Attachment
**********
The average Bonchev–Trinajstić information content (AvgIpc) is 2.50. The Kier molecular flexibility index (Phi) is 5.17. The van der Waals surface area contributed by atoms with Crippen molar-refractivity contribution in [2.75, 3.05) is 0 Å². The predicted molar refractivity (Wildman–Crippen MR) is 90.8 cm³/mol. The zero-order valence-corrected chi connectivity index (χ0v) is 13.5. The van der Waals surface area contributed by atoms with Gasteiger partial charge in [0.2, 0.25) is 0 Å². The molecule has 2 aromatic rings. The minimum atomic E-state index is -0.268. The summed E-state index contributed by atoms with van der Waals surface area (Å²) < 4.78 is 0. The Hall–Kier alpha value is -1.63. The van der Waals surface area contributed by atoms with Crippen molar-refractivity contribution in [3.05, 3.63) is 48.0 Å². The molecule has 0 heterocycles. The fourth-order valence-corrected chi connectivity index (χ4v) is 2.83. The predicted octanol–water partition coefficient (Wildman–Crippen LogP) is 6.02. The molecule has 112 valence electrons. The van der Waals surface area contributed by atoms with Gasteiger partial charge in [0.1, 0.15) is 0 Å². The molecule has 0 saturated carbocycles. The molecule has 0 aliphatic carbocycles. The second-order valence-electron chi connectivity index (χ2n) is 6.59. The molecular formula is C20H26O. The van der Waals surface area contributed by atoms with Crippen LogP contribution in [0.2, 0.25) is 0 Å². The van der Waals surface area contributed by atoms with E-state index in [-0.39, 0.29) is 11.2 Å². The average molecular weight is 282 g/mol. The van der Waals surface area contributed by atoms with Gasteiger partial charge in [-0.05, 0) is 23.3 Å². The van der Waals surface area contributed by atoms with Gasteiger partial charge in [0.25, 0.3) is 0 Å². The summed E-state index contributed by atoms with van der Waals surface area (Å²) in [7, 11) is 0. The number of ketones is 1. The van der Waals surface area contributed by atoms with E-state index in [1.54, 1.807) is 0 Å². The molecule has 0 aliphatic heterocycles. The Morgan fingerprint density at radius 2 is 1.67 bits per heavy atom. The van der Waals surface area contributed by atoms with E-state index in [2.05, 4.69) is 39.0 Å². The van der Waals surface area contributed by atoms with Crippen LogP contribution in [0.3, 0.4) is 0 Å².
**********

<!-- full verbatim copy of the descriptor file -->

The average Bonchev–Trinajstić information content (AvgIpc) is 2.50. The Kier molecular flexibility index (Phi) is 5.17. The van der Waals surface area contributed by atoms with Crippen molar-refractivity contribution in [2.75, 3.05) is 0 Å². The predicted molar refractivity (Wildman–Crippen MR) is 90.8 cm³/mol. The zero-order valence-corrected chi connectivity index (χ0v) is 13.5. The van der Waals surface area contributed by atoms with Gasteiger partial charge in [0.2, 0.25) is 0 Å². The molecule has 2 aromatic rings. The minimum atomic E-state index is -0.268. The summed E-state index contributed by atoms with van der Waals surface area (Å²) < 4.78 is 0. The Hall–Kier alpha value is -1.63. The van der Waals surface area contributed by atoms with Crippen molar-refractivity contribution in [3.05, 3.63) is 48.0 Å². The molecule has 0 heterocycles. The fourth-order valence-corrected chi connectivity index (χ4v) is 2.83. The predicted octanol–water partition coefficient (Wildman–Crippen LogP) is 6.02. The molecule has 112 valence electrons. The van der Waals surface area contributed by atoms with Gasteiger partial charge in [0.1, 0.15) is 0 Å². The molecule has 0 saturated carbocycles. The molecule has 0 aliphatic carbocycles. The second-order valence-electron chi connectivity index (χ2n) is 6.59. The molecular formula is C20H26O. The van der Waals surface area contributed by atoms with Crippen LogP contribution in [0.2, 0.25) is 0 Å². The van der Waals surface area contributed by atoms with E-state index in [-0.39, 0.29) is 11.2 Å². The average molecular weight is 282 g/mol. The van der Waals surface area contributed by atoms with Gasteiger partial charge in [-0.05, 0) is 23.3 Å². The van der Waals surface area contributed by atoms with Gasteiger partial charge in [0.25, 0.3) is 0 Å². The summed E-state index contributed by atoms with van der Waals surface area (Å²) in [7, 11) is 0. The number of ketones is 1. The van der Waals surface area contributed by atoms with E-state index in [1.54, 1.807) is 0 Å². The molecule has 0 aliphatic heterocycles. The Morgan fingerprint density at radius 2 is 1.67 bits per heavy atom. The van der Waals surface area contributed by atoms with E-state index in [2.05, 4.69) is 39.0 Å². The van der Waals surface area contributed by atoms with Crippen LogP contribution in [0.3, 0.4) is 0 Å².